Jun 24 2008

Fast to Death Against Ganges Dam

Dr G. D. AgrawalDistinguished Indian environmental scientist Dr G. D. Agrawal today began his commitment to fast until death unless the country’s government heeds protests and warnings against the construction of several hydroelectric power dams on the River Ganges.
On the festival of Ganga Dusshera marking the birth of the river Ganges, crowds gathered on the banks of one of its tributaries, the sacred Bhagirathi river, to begin a day-long collective fast in the north Indian town of Uttarkashi, a gesture repeated by thousands throughout the country to show support for eminent scientist Dr G. D. Agrawal in his protest against proposed and ongoing hydroelectric construction schemes in the area a protest which will see him fast until death unless all such development work is stopped.

On a 125km stretch of the river’s 2525km length, running from the river?s source at the Gaumukh Glacier to this remote town nestled among the Himalayan foothills, a total of 6 hydroelectric power-plant dams are planned, seeking clearance or are already under construction, despite numerous protests and representations by local citizens. In pursuit of its agenda for economic growth, which depends heavily on the ready availability of energy, the Indian Government pushed planning applications through hastily, in the process destroying what those gathered here describe as the traditional Indian ethos of worshipping nature and living in harmony with it. Pained at the insensitivity of the project stakeholders, 76-year old environmental engineer Dr Agrawal has decided to go on fast from June 13 2008 until he dies, or until a satisfactory agreement is drawn up to cease any work which stems the Bhagirathi?s flow. He has said that he has no wish to outlive the river.

The many objections raised are rooted both in scientific, environmental and legal concerns, as well as those related to faith, culture and sentiment. Of the latter, it is stressed that for Hindus the Ganges is a divine flow, a living entity, a ?mother?, and as such is worshiped: many Indian homes have a bottle of Ganges water for use in rituals, especially that of applying two drops to the forehead both at point of birth and moment of death. These beliefs led to a 1916 mass movement against the then British government which resulted in a written agreement committing that the flow of the Ganges will not be blocked completely. This agreement is mentioned in the Constitution of India, but has not been acknowledged.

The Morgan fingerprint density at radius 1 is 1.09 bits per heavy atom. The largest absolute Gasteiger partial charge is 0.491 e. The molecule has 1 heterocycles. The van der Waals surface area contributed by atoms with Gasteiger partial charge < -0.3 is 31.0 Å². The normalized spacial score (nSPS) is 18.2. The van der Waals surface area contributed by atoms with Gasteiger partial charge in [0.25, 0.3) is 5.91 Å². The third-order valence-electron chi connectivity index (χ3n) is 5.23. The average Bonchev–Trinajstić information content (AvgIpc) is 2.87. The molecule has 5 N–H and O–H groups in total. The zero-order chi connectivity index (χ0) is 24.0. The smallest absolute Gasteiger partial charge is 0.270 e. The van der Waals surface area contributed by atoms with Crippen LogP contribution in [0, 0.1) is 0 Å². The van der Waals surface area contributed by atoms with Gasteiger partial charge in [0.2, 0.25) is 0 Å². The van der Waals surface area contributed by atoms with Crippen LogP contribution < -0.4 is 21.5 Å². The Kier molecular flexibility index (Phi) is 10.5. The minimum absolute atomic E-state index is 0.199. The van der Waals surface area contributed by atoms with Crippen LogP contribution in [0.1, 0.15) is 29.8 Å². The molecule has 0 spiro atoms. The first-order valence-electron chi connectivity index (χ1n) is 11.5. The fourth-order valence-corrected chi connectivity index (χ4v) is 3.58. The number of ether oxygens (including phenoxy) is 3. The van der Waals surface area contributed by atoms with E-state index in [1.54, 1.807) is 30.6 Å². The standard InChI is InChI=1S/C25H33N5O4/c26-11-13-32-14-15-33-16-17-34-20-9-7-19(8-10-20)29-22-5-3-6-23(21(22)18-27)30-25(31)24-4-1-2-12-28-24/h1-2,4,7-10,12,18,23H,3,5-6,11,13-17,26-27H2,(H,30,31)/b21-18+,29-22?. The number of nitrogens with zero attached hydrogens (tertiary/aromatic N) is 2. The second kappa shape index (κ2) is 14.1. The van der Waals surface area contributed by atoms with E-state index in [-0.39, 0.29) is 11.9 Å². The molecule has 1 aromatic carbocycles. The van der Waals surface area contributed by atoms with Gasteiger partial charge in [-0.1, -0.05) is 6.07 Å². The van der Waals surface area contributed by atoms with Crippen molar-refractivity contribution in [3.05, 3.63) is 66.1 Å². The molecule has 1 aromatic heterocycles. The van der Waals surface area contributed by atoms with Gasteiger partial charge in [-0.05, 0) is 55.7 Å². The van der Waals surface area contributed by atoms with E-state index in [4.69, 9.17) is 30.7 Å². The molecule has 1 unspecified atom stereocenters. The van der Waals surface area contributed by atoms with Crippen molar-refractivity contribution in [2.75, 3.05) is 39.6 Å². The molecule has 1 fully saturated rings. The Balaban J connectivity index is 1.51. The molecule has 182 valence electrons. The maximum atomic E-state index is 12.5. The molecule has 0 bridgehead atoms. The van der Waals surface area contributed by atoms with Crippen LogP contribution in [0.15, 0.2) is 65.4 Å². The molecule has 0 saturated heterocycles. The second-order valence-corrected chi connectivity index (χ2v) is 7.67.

At the same time, the feasibility, safety and economic viability of the proposed projects have been called into question, with many feasibility reports being kept confidential, and those accessible to interested parties found to be largely based on insufficient or very short-term data. Geological fault lines are present in the area, presenting enormous risks for those communities not forced immediately to move by the projects in the case of dam failure during an earthquake. Furthermore, past projects in similar areas have seen project costs escalate dramatically, not least due to the severe local geologic conditions.

The long-term environmental impacts are hard to measure, and as a consequence their importance is diminished in the feasibility reports. Drastic changes in water depths, velocities and silt-loads over long periods of time are bound to impact heavily on the distribution and survival of dependent flora and fauna species, especially migratory fish and benthic worms, insects and invertebrates; all critical elements in the food chain. The immediate loss of forests and vegetation in flooded areas puts endangered, endemic and sensitive species at further risk, and farmers too lose out since all their precious, irrigated fields in the region lie at low altitude along the banks of the river.

That these projects are deigned to satisfy a short-sighted need for energy to fuel India’s ‘development’ in the present is finally emphasized by recent studies concluding that the Gaumukh Glacier, whose perennial melting ice constitutes the Bhagirathi’s source, is shrinking at a significant, visible rate: the UN Environment Programme announced in March that as soon as 2030 the glacier, along with other Himalayan glaciers, may no longer exist. This being the case, there is every chance that if Dr Agrawal’s grave plea falls on deaf ears, then by mid century these valleys will be littered with giant, dry monuments to a bygone era, a time when those in power would sacrifice anything and everything in the pursuit of economic growth.